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June 22, 2005

Simpsonwood, thimerosal, and vaccines (I)

Robert F. Kennedy Jr. claims that the transcript of the CDC's Scientific Review of Vaccine Safety Datalink Information (hereafter, Simpsonwood) is definitive proof of a government/industry conspiracy to conceal the health effects of thimerosal in vaccines.

The 286-page transcript doesn't come close to vindicating Kennedy's grandiose claims. (Available here.) The proceedings are interesting in their own right. I'll be discussing them at much greater length over the next couple of days.

The real moral of this story is that retrospective administrative database studies are highly overrated. Regardless of the risks associated with thimerosal, or lack thereof, the CDC/VSD study could scarcely have raised issues for discussion, let alone shed light on any potential causal relationship between thimerosal and autism. A retrospective administrative database analysis is just too crude a tool for the job.

Before I get into the research itself, let me give you some background on the nature and scope of the meeting. The conference was held at the Simpsonwood Retreat Center in Norcross, Georgia on June 7-8, 2000. It was sponsored by National Immunization Program (NIP) of Centers for Disease Control (CDC). The CDC and the Vaccine Safety Datalink (VSD) collaborated on a major retrospective administrative database study.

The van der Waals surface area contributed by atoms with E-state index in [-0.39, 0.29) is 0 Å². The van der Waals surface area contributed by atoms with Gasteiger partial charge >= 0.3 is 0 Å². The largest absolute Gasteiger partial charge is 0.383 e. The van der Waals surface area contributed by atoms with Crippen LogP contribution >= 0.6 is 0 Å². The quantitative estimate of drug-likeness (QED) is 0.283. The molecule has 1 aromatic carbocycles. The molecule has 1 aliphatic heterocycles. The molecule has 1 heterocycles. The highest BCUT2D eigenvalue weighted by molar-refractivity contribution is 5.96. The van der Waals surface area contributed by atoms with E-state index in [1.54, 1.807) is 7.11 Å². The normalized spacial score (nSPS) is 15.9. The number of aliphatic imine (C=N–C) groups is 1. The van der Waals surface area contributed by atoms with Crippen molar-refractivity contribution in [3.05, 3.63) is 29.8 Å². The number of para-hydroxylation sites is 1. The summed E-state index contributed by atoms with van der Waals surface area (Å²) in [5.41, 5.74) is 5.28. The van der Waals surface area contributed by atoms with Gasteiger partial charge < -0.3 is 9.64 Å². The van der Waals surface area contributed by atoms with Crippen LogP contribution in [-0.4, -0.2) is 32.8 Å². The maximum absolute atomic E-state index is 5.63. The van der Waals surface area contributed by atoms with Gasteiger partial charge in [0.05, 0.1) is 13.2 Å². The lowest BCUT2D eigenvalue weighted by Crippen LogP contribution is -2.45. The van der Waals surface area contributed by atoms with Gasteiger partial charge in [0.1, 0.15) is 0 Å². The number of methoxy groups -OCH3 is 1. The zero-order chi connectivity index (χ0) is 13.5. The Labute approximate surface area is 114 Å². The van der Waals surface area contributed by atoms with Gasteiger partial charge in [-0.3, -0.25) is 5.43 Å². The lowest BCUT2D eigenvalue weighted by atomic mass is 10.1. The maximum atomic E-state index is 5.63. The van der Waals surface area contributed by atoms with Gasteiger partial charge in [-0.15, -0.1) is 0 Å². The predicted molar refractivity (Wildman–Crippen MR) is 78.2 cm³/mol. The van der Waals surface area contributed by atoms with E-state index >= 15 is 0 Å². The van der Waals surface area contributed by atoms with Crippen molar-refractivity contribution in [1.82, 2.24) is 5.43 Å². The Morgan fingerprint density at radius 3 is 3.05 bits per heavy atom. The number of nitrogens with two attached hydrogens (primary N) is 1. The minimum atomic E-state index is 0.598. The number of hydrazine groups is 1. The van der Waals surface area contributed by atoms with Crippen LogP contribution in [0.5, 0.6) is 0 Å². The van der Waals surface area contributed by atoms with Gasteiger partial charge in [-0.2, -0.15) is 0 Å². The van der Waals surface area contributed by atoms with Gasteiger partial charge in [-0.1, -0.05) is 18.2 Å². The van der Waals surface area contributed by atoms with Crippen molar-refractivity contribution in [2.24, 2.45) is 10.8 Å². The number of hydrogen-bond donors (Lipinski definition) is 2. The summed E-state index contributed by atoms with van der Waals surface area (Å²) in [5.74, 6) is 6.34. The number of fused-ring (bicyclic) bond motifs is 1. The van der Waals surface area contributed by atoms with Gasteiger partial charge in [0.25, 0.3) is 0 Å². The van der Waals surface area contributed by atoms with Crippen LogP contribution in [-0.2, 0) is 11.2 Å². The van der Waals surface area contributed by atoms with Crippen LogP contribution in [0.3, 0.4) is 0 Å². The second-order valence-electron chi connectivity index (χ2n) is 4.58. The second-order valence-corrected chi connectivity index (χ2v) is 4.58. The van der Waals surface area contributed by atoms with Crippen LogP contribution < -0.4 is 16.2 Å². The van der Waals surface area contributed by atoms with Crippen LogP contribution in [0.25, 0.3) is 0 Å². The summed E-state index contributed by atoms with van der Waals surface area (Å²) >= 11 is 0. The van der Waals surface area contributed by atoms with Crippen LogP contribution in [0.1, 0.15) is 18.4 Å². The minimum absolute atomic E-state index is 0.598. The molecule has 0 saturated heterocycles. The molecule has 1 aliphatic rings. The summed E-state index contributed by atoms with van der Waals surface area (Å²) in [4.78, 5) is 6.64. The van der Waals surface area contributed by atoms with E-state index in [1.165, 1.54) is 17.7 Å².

Prominent academics and clinicians, representatives from the CDC, the FDA, European regulatory bodies, the American Academy of Pediatrics, and representatives of the major vaccine manufacturers were invited. The group was asked to review the CDC/VSD data in order to make recommendations to the the CDC's Advisory Committee on Immunization Practices (ACIP). ACIP is the 15-member NIP committee that drafts the CDC's written recommendations for pediatric and adult vaccination schedules (ACIP homepage). Five voting members of ACIP attended the Simpsonwood meeting. These delegates simultaneously constituted the initial ACIP working group on thimerosal and vaccination.

Topline summary: The experts met, they reviewed the data, they found some correlations, they explained to each other why the data were hopelessly confounded, they agreed that the study in no way ruled out possible health effects of thimerosal, and some of the more politically savvy participants wondered aloud whether these inconclusive results might get them sued.

To be continued.

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THIMEROSAL....Does thimerosal in infant vaccines cause autism? As near as I can tell it's impossible to say. The basic evidence in favor is that a few years after thimerosal-based vaccine use increased in the late 80s, diagnoses of autism also... [Read More]

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